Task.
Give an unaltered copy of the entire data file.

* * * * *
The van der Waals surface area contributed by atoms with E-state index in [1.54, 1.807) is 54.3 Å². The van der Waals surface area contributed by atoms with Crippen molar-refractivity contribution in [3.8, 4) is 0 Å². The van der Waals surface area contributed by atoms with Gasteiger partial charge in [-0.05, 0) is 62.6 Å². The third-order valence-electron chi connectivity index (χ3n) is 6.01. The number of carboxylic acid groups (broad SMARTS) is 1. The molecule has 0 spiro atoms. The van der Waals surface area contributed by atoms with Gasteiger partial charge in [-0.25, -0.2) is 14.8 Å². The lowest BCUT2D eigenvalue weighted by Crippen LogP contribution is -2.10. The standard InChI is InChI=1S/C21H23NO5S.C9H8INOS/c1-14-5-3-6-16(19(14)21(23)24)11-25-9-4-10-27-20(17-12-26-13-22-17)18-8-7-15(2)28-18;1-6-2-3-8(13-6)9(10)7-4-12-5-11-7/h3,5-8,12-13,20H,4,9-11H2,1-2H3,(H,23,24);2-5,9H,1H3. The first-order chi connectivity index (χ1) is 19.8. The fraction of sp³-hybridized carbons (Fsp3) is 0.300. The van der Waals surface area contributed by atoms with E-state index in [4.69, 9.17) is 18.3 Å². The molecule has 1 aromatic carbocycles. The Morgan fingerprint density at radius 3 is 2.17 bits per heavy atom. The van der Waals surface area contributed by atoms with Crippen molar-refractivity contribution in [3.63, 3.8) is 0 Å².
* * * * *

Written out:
The van der Waals surface area contributed by atoms with E-state index in [1.54, 1.807) is 54.3 Å². The van der Waals surface area contributed by atoms with Crippen molar-refractivity contribution in [3.8, 4) is 0 Å². The van der Waals surface area contributed by atoms with Gasteiger partial charge in [-0.05, 0) is 62.6 Å². The third-order valence-electron chi connectivity index (χ3n) is 6.01. The number of carboxylic acid groups (broad SMARTS) is 1. The molecule has 0 spiro atoms. The van der Waals surface area contributed by atoms with Gasteiger partial charge in [-0.25, -0.2) is 14.8 Å². The lowest BCUT2D eigenvalue weighted by Crippen LogP contribution is -2.10. The standard InChI is InChI=1S/C21H23NO5S.C9H8INOS/c1-14-5-3-6-16(19(14)21(23)24)11-25-9-4-10-27-20(17-12-26-13-22-17)18-8-7-15(2)28-18;1-6-2-3-8(13-6)9(10)7-4-12-5-11-7/h3,5-8,12-13,20H,4,9-11H2,1-2H3,(H,23,24);2-5,9H,1H3. The first-order chi connectivity index (χ1) is 19.8. The fraction of sp³-hybridized carbons (Fsp3) is 0.300. The van der Waals surface area contributed by atoms with E-state index in [4.69, 9.17) is 18.3 Å². The molecule has 1 aromatic carbocycles. The Morgan fingerprint density at radius 3 is 2.17 bits per heavy atom. The van der Waals surface area contributed by atoms with Crippen molar-refractivity contribution in [3.63, 3.8) is 0 Å².